Mineral Exploration

Winter 2016

Mineral Exploration is the official publication of the Association of Mineral Exploration British Columbia.

Issue link: http://digital.canadawide.com/i/756078

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Page 64 of 71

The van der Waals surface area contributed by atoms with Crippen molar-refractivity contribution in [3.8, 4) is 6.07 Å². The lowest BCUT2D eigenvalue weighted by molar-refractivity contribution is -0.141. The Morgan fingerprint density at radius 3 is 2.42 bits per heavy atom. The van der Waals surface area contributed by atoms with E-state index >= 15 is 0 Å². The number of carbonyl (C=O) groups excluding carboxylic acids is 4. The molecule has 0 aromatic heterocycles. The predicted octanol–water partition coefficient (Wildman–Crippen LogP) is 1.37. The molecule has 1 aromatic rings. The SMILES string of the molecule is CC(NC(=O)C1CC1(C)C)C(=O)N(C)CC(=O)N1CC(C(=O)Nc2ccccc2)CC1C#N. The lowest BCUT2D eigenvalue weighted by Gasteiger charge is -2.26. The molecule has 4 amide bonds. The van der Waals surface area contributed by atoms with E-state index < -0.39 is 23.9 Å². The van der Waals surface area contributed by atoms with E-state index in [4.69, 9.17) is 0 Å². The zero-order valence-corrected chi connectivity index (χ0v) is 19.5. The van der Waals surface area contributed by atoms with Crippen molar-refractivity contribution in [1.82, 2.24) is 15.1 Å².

W inte r 20 1 6 65 PHOTO CHAPLEAU ECONOMIC DEVELOPMENT CORPORATION INTEGRATED SOCIAL RESPONSIBILITY Unique Needs, Unique Solutions Stakeholder grievance mechanisms solicit feedback from communities of interest By SPENCER DURANT T he mineral exploration and mining sector faces a host of societal challenges that affect the company's bottom line. Capturing the voices and concerns of project-affected communities can help to ensure a local community's acceptance or approval of a company's project or ongoing presence in an area, and may prevent possible stoppages of operations. If companies develop project- level grievance mechanisms to meet the unique needs and concerns that arise from their community of interest, they will be better positioned to respond to potential material risks affecting company operations. Grievance mechanisms In the context of the extractives industry, a grievance is an issue raised that has ascended to a degree of concern due to the interaction between a mining company and its community of interest. A grievance that is formally registered with the company may stem from a source of significant concern – for example, access to land, land acquisition, resettlement or noise pollution. The formal method of accepting, investigating and responding to community issues and concerns is called a project-level grievance mechanism (GM). Typically, the concerns of a community of interest relate to various impacts to property and quality of life, livelihoods, human rights, the environment, land access and water quality. A grievance can result from either real or perceived impacts from a company's operations, and can range from minor issues to more serious or deeply embedded ones. Grievances that are not documented and responded to in a measurable way can result in considerable resentment and opposition toward a mining company. By what means, if at all, a company chooses to respond to the complaint raised by a community of interest will demonstrate to the community the degree to which the company takes an issue seriously. A well- considered company response will send a message to a community that may have a lasting impression on their relationship. Depending on how a project impacts its local communities, grievances will vary by project stage and size. To a somewhat lesser extent, they will also depend on the type of commodity and, therefore, the nature of the operation. In many cases, grievances will be minimal at the preconstruction stage, peak during construction, be comparatively moderate during operation, and rise again during downsizing or mine closure. Typically, during the construction stage the scale of impact is elevated and the expectations of economic benefits are on the rise. Similarly, mine closure and downsizing will raise concerns about the community's future options for economic prosperity. Yet some types of grievances are more common and should be anticipated at all times, such as access to natural resources, access to project benefits (such as jobs) or flaws in the consultation process. Other grievances occur with specific project circumstances and therefore require a customized response, especially in the case of larger, more complex operations. These grievances can arise from the influx and in-migration of workers, the development of access roads and an increase in heavy traffic pollution, or human rights concerns over security forces. Project-level GMs are not appropriate tools when there may have been an infringement of law. GMs are designed to address the concerns of the community of interest and are distinct from other mechanisms, such as employee/labour GMs and ethics whistleblower processes. The importance of project-level GMs In addition to proactively engaging stakeholders, it is also important to provide communities with opportunities to voice their concerns and grievances. Providing this space for communities will not only allow for exploration companies to monitor and evaluate whether their engagement activities are making a difference, but also prevent complaints from escalating into issues that pose serious risks to their operations. Properly designed and implemented grievance management processes can benefit both the company and the community by resolving minor disputes quickly, inexpensively and fairly – with solutions that reasonably satisfy both sides. Project-level GMs can also help identify and resolve issues before they are elevated to levels of formal dispute resolution such as tribunals or courts. For companies as well as communities, escalating a conflict to a court or other formal tribunal can be lengthy and costly, and may not necessarily deliver satisfactory results for either party. For companies, the negative publicity can cause even greater damage. By creating a project-level structure, the company can address the source of the problem more efficiently by offering tailored solutions that Borden Lake near Chapleau, Ontario. The proximity of cottages to Goldcorp Inc.'s Borden project resulted in a Community Feedback Protocol.

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